The LGBT news has been chock full of articles and op-eds decrying Senator Chuck Schumer's reluctance to include same-sex couples in the current immigration reform package. Advocates insist that the right of binational couples to sponsor their foreign partners for citizenship is a must-have to get their blessing.
This is an extremely short-sighted and dangerous game that should shame the LGBT movement, but, unfortunately, it's become a rallying cry for some leaders. Once again, the needs of gay couples are being put ahead of the welfare of thousands of LGBT people.
The DOMA Dilemma
Congressional Republicans are, of course, up in arms over potentially including same-sex couples. They swear that the entire bipartisan reform package will be jeopardized as Republicans flee from what they perceive to be tacit endorsement of same-sex marriage.
While binational gay and lesbian couples certainly have their own problems and those should be addressed, it's worth remembering that the number of people directly hurt by current law is small. The current ban on same-sex couple recognition is rationalized by referencing the Defense of Marriage Act. Senator Patrick Leahy has even gone so far as to write an amendment that would provide a "DOMA Carve Out" exception for binational couples.
But the fate of DOMA currently rests at the feet of the Supreme Court. In a little over a month, the law could be struck down - and with it, most likely, would be the prohibition against recognizing legally wed gay and lesbian couples. By striking down DOMA, the court could change life dramatically for thousands of same-sex couples. Leahy's "carve-out" would only signal to the court that the legislative branch is perfectly capable of creating work arounds, completely changing, or outright repealing DOMA and therefore doesn't need the intervention of the court.
Many of the judges are known for their fear of legislating by fiat and the acknowledgement that marriage equality has made leaps and bounds forward without any judicial interference was brought up during oral arguments. If carve-outs or repeal is possible, why should the Supreme Court get involved in the political process?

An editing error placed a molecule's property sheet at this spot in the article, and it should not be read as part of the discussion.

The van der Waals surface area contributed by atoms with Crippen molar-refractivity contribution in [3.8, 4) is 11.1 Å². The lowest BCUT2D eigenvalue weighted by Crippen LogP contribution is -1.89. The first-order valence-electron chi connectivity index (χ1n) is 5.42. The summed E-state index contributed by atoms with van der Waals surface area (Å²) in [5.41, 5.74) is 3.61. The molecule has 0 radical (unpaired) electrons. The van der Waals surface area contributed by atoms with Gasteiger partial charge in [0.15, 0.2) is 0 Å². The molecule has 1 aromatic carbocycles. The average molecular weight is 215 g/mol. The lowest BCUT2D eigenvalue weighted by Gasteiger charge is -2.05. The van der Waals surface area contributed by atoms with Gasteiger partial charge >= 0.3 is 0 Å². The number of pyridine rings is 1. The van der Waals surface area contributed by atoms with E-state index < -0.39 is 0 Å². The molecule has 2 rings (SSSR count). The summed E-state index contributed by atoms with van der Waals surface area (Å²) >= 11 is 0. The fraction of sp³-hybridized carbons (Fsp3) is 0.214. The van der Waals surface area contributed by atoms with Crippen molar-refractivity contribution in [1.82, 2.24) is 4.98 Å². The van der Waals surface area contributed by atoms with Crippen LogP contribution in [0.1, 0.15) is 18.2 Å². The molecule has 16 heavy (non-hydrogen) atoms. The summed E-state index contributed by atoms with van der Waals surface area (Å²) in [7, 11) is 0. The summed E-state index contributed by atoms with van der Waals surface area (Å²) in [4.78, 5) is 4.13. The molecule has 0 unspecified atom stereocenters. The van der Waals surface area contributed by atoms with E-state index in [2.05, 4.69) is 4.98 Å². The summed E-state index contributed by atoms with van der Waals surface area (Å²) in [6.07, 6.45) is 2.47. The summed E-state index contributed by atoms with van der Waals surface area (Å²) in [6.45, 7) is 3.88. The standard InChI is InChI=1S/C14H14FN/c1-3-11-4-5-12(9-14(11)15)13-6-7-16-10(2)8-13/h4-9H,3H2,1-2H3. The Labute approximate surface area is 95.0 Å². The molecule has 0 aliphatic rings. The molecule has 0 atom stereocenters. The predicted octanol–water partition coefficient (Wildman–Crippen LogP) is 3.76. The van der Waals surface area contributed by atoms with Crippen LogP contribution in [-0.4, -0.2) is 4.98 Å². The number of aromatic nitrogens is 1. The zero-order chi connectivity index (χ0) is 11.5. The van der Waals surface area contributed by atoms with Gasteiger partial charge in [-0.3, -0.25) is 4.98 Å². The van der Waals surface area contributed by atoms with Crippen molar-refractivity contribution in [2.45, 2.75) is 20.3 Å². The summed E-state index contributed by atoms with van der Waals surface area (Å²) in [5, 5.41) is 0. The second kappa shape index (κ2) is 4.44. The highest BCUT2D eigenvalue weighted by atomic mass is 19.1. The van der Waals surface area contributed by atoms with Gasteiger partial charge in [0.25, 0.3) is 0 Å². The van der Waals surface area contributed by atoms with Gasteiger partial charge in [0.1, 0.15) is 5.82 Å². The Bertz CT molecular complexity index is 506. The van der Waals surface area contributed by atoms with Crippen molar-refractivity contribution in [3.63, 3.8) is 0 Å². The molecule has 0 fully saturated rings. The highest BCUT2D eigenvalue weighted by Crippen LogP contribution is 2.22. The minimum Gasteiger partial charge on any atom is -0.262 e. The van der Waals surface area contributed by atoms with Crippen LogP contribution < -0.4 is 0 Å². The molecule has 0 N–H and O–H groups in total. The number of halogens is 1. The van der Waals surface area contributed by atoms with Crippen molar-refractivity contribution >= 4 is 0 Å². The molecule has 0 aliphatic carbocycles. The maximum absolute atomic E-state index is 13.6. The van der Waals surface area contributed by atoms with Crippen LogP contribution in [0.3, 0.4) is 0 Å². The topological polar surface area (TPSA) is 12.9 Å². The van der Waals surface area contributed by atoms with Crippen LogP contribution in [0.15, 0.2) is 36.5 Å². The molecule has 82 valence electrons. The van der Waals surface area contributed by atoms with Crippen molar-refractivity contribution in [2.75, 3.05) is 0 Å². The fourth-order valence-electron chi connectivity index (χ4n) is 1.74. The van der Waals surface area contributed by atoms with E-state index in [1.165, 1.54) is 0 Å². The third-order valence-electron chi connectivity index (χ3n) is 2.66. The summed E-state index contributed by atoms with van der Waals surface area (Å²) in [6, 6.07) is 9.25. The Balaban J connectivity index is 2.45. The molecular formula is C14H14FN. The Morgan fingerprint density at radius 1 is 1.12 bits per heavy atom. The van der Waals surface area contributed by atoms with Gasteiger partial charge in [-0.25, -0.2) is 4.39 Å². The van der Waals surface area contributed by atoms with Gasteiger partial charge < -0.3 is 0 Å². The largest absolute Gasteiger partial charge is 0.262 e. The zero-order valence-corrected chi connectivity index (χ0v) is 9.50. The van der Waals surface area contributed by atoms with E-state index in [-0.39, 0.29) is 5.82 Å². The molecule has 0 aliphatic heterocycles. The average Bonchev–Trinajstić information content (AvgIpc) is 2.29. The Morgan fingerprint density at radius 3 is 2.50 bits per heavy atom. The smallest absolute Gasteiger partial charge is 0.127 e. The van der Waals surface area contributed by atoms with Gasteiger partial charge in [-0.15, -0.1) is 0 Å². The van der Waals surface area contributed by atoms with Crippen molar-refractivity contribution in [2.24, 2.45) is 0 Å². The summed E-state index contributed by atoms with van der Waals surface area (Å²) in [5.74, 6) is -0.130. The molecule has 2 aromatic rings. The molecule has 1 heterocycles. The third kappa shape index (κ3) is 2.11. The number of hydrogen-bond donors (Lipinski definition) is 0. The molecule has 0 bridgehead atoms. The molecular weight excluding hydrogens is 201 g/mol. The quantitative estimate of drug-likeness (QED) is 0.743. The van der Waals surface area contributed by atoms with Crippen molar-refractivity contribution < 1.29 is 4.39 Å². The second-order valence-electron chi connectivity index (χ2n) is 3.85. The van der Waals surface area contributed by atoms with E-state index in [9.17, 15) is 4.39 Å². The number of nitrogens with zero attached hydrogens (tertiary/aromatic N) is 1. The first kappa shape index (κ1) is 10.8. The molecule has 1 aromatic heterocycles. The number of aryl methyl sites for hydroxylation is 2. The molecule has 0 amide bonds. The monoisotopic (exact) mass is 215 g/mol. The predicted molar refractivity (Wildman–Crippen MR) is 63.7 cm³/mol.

The better strategy would have been to take this up in June after the Supreme Court rules instead of giving Republicans weeks to blame LGBT people for selfishly killing immigration reform and potentially giving pause to a victory in the courts.
The Most to Lose
Who has the most to lose if the lack of relationship recognition for same-sex couples brings down the immigration reform efforts? What if advocates succeed in getting it added and the bipartisan bill is brought to its knees by anti-gay Republicans? Who suffers?
Hundreds of thousands of undocumented LGBT people are counting on the much needed relief provided by the reforms - as are millions of heterosexual people. The Williams Institute estimates that there are
32,300 24,700* binational same-sex couples. The same study gives the total number of adult LGBT undocumented immigrants to be approximately 267,000.
These people are struggling to be recognized in a much more basic manner than the couples who will benefit from the carve out. They are going to detention centers and deported by the thousands for trying to raise their standard of living and provide better lives for their families.
Entire families are destroyed under our current immigration system. Binational couples know the pain that results from being thrust apart as the foreign partner is forced to return to their home country. They should sympathize more with families who are ripped apart - in some cases by draconian laws that have wrested undocumented mothers from their American-born children.
At what point do LGBT undocumented citizens - who are often too fearful to report bias crimes, discrimination, wage theft, employer abuse, or blackmail, and are routinely too afraid to seek basic medical care for fear of deportation - become as important as gay couples? When does the marriage bandwagon stop to let the average queer's needs take the reins? When do we stop weighing the needs of the few against the needs of the many and deciding in favor of giving the least amount of help we can offer?
Once again, the obsession with fighting for the rights of a tiny subset of our community has trampled the immediate needs of the vast majority. The marriage equality battle has officially jumped the shark.
The current bickering over the fate of gay and lesbian couples who have one foreign-born partner compared to the basic human needs of thousands of LGBT people is distasteful and unseemly. By pitting the two groups against each other, we look petty and overwhelmingly biased against the poor and most vulnerable if we insist on the explicit inclusion of a very small subset of our community instead.
Binational gay and lesbian couples have very real problems that need an immediate solution. Threatening to jeopardize relief for thousands of less fortunate queers isn't it.
* The number of estimated binational same-sex couples was revised to reflect new information from the Center for American Progress and the Williams Institute. The infographic below has been updated as well.